At NPR.org, Maureen Corrigan recommends three books for summer reading, one of which I mentioned right here not long ago here.

One possible gem in Ms. Corrigan's recommendations: Nothing Daunted:  The Unexpected Education of Two Society Girls in the West.  In this book author Dorthy Wickenden writes about her grandmother and grandmother's best friend, two women who left New York in 1916 for teaching jobs in northwestern Colorado. The book is grounded upon letters the women wrote to their families.  This story sounds great!  Nothing Daunted is scheduled to be released June 21.

Monday, June 6, 2011

Cookbook Look: "The Very Best of Recipes for Health" by Martha Rose Shulman.

I greatly enjoy Martha Rose Shulman's recipes when they appear in the New York Times.  However, I have mixed feelings about her new book, The Very Best of Recipes for Health.  Let's look at the positives first.

On the plus side, there are tasty dishes to make such as Red Chilaquiles with Chicken, Couscous with Black-Eyed Peas and Greens, and Cauliflower Gratin with Goat Cheese Topping.  Additionally, this lovely-looking book has great pictures and a fantastic index.  Actually there is more than one index:  The book has a general index and also a special dietary index which divides the recipes into categories such as gluten-free, high-protein, vegan, and more.  This special dietary index is genius - a fantastic method to organize the material.

However, some of the material in this book, that is some of the recipes, were disappointing, such as multiple smoothie recipes, a fried egg on corn tortilla (Huevos Rancheros), and baked sweet potatoes.  Recommending a baked sweet potato is just too close to recommending that I simply wash an organic carrot and eat it.  Even with Ms. Shulman's little flourishes and healthy gloss on these items, I expected a bit more from this book.

But as someone who cooks, owns many cookbooks, and who long ago memorized the caloric content of a zillion foods, maybe I am not the right audience for The Very Best of Recipes for Health.  I can definitely envision giving a copy of it to someone just learning to cook or learning to cook all over again because of new demands on their health.

In sum, for the right audience, The Very Best of Recipes for Health is a nice book with a wide-range of relatively simple, straightforward recipes that will taste good.  It could definitely be a nice gift for a graduation, wedding, or housewarming.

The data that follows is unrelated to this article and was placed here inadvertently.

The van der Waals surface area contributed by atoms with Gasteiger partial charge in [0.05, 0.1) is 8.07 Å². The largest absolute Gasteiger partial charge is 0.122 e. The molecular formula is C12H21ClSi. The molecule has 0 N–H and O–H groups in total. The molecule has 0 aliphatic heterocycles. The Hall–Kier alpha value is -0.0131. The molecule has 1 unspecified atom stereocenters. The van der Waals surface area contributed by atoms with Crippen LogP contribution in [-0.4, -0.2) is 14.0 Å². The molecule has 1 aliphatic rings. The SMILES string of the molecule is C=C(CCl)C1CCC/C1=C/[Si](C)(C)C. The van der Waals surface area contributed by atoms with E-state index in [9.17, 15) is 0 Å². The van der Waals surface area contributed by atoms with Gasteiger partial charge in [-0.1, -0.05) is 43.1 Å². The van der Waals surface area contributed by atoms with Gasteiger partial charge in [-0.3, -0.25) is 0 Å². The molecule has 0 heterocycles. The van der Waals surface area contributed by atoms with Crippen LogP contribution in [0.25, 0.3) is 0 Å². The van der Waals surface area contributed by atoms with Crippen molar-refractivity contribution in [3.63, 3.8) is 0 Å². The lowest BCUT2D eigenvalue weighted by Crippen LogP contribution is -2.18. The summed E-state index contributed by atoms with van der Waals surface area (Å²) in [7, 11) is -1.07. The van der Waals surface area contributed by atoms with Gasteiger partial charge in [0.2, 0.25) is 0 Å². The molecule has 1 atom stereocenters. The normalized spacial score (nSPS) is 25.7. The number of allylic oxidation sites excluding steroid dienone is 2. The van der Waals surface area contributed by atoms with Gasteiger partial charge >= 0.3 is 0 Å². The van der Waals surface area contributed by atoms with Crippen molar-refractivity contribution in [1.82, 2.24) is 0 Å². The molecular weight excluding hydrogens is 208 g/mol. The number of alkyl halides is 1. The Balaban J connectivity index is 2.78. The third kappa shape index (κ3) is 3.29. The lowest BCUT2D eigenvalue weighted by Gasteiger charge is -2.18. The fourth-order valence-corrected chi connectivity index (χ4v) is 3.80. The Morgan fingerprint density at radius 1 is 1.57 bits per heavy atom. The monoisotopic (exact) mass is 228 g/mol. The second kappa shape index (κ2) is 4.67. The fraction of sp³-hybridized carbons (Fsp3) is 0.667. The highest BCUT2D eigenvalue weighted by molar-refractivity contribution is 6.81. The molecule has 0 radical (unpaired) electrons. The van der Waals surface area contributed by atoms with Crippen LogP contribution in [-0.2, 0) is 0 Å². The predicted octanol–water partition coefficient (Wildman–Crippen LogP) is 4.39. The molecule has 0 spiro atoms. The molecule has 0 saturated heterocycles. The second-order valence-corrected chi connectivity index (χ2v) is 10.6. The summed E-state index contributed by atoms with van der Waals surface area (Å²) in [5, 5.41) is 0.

Sunday, June 5, 2011

Where there are peonies, there are ants.

Posted by Picasa

While noodling around outside this a.m., I must have come too near to a nest:  a bird swooped so close to my head that I felt vibration from its wings and it made a noise that absolutely sounded like a Bronx cheer.  I apologized and moved on!

Saturday, June 4, 2011

Father's Day: Gift Ideas for June 19, 2011.

Father's Day will soon be here, which means one thing:  the dilemma of the Father's Day gift.  I've always found it much more difficult to shop for my Dad than for Mom.  If that is also your problem, then here are some items that may either fit the bill, or inspire another idea for a great gift for your Dad.


Books and DVDs

Seal Team Six by Howard E. Wasdin



The Snowman by Jo Nesbo.

Oldman's Guide to Outsmarting Wine:  109 Ingenious Shortcuts to Navigate the World of Wine with Confidence and Style by Mark Oldman.



The Broken Shore by Peter Temple.

Tom Watson Lessons of a Lifetime DVD



Twentieth Century Fox 75th Anniversary DVD Gift Set



The Greater Journey:  Americans in Paris by David McCullough

The Floor of Heaven: A True Tale of the Last Frontier and the Yukon Gold Rush (added 6/9/11)


Stuff Dads Like

Fuego Element EP01AMG Portable Gas Grill




Thermos Nissan Drink Green Insulated Hydration Bottle



Leather Tie Case



Headphones





Last, but certainly not least, Amazon Gift Certificates always make awesome gifts.  You can buy actual gift cards, or have the certificate emailed to Dad or even sent via Facebook!  Hey, didn't you appreciate it when your dad slipped you some cash?  Now give Dad some mad money via an Amazon Gift Card.